Archive for February, 2007

February 27th, 2007

Arranging travels

Last week’s trip to London went well — it was quite exhaustive at the end, we arrived back to Helsinki at 0.30 and I was home around one o’clock. Having slept badly the previous night, I was really tired and the next morning was a bit too difficult.

I’m now arranging the next trip to London, once again in business. This time I’ve tried to cluster several meetings into one trip, so I’d be there for a few days. The problem with this plan is that we need to arrange the meetings with several companies, so the hassle is rather big. I don’t yet know whether I’ll fly over on Tuesday and whether I return on Thursday — or then not. Trying to reserve cheap flight tickets and inexpensive hotel room is a real challenge.

Sanna and Aapo will travel to Taivalkoski on next Sunday for a week, so in that sense I’m quite free to arrange the trip details.

Cruising on river

Bangkok is split by a quite massive river that offers a different view to the vibrant capital city. Hiring an own boat is an excellent way of seeing things that you might not see on foot.

Cruising on Bangkok river
Go to Tha Sathon pier nearby Saphan Taksin Skytrain station, and hire a private boat from the counter. Remember to haggle the price down, leave at least once.

The boat will take you to several stupas, the Grand Palace and other places of interest. The boat driver probably doesn’t speak English at all, so have a guidebook and river map with you to understand what you are seeing.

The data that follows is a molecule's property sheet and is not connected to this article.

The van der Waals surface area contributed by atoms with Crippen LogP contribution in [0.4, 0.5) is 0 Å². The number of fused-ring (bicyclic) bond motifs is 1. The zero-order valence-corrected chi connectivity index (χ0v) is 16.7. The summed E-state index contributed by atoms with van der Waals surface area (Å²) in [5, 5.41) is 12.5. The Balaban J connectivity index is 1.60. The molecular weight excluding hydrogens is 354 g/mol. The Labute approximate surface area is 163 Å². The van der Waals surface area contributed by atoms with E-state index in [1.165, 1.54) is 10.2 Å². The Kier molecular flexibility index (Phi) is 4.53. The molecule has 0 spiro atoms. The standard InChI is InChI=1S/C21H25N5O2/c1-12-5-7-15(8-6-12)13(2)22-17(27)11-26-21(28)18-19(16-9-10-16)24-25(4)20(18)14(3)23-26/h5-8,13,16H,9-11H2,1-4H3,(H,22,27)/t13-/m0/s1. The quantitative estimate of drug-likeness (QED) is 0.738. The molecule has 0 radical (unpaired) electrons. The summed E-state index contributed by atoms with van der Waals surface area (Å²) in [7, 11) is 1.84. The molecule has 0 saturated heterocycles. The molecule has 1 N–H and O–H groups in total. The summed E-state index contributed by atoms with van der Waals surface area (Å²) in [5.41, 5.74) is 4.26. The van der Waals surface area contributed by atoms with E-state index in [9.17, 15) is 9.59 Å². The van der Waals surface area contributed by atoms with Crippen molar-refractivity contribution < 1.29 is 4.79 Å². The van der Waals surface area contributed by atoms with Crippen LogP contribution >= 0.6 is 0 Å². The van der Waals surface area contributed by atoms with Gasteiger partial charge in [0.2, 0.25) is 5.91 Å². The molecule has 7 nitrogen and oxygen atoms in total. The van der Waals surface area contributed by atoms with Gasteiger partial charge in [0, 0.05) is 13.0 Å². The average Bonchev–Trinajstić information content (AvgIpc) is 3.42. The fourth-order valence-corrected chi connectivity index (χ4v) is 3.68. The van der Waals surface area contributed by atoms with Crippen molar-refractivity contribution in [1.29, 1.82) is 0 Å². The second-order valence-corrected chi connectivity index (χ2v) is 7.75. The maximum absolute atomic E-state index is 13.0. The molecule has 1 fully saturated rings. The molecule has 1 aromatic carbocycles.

The trip probably takes you to the Khlong Bangkok Noi canal, where you can see some acrobatic selling from miniscule canoes surrounding the motor boats.

Tha Sathon pier, Bangkok, Thailand

Noble charm

No trip to Bangkok is complete without visiting the Grand Palace and the Emerald Buddha (that is, in fact, made of jade). The complex has several temples and also the old palace of the highly revered king of Thais — chances of seeing the king himself are quite slim, as he nowadays resides in some other palace located in the northern parts of Bangkok.

The stupa of the Emerald Buddha in Grand Palace in Bangkok
The whole place is a real treat for amateur and professional photographers, especially on a sunny day when the light makes statues, stupas and ornamentations really gleam.

It costs 200 bahts to get in, and no guide is really necessary. There are plenty of them touting you upon arrival, but you can safely ignore them all. The complex is relatively compact, so it takes two or three hours to see everything interesting.